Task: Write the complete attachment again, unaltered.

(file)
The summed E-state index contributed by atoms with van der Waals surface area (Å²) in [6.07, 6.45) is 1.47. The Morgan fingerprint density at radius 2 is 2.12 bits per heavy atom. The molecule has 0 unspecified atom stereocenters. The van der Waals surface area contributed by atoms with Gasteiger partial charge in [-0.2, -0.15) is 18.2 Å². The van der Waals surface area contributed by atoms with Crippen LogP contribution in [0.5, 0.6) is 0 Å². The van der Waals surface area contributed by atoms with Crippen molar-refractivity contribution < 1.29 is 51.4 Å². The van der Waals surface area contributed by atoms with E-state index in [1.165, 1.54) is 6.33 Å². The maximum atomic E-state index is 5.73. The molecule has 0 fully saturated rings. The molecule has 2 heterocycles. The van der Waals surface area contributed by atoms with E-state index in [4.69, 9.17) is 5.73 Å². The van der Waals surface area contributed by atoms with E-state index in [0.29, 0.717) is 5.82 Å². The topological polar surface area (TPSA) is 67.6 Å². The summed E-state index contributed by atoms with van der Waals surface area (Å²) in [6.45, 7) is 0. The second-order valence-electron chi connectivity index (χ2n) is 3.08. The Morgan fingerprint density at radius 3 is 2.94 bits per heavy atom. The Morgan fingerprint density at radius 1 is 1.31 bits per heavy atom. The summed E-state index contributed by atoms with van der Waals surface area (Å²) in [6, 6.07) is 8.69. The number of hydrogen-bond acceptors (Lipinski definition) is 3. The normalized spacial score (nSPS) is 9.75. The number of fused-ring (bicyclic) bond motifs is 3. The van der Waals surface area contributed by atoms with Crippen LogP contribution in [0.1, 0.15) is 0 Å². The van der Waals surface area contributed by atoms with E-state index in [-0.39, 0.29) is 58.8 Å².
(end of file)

The summed E-state index contributed by atoms with van der Waals surface area (Å²) in [6.07, 6.45) is 1.47. The Morgan fingerprint density at radius 2 is 2.12 bits per heavy atom. The molecule has 0 unspecified atom stereocenters. The van der Waals surface area contributed by atoms with Gasteiger partial charge in [-0.2, -0.15) is 18.2 Å². The van der Waals surface area contributed by atoms with Crippen LogP contribution in [0.5, 0.6) is 0 Å². The van der Waals surface area contributed by atoms with Crippen molar-refractivity contribution < 1.29 is 51.4 Å². The van der Waals surface area contributed by atoms with E-state index in [1.165, 1.54) is 6.33 Å². The maximum atomic E-state index is 5.73. The molecule has 0 fully saturated rings. The molecule has 2 heterocycles. The van der Waals surface area contributed by atoms with E-state index in [4.69, 9.17) is 5.73 Å². The van der Waals surface area contributed by atoms with E-state index in [0.29, 0.717) is 5.82 Å². The topological polar surface area (TPSA) is 67.6 Å². The summed E-state index contributed by atoms with van der Waals surface area (Å²) in [6.45, 7) is 0. The second-order valence-electron chi connectivity index (χ2n) is 3.08. The Morgan fingerprint density at radius 3 is 2.94 bits per heavy atom. The Morgan fingerprint density at radius 1 is 1.31 bits per heavy atom. The summed E-state index contributed by atoms with van der Waals surface area (Å²) in [6, 6.07) is 8.69. The number of hydrogen-bond acceptors (Lipinski definition) is 3. The normalized spacial score (nSPS) is 9.75. The number of fused-ring (bicyclic) bond motifs is 3. The van der Waals surface area contributed by atoms with Crippen LogP contribution in [0.1, 0.15) is 0 Å². The van der Waals surface area contributed by atoms with E-state index in [-0.39, 0.29) is 58.8 Å².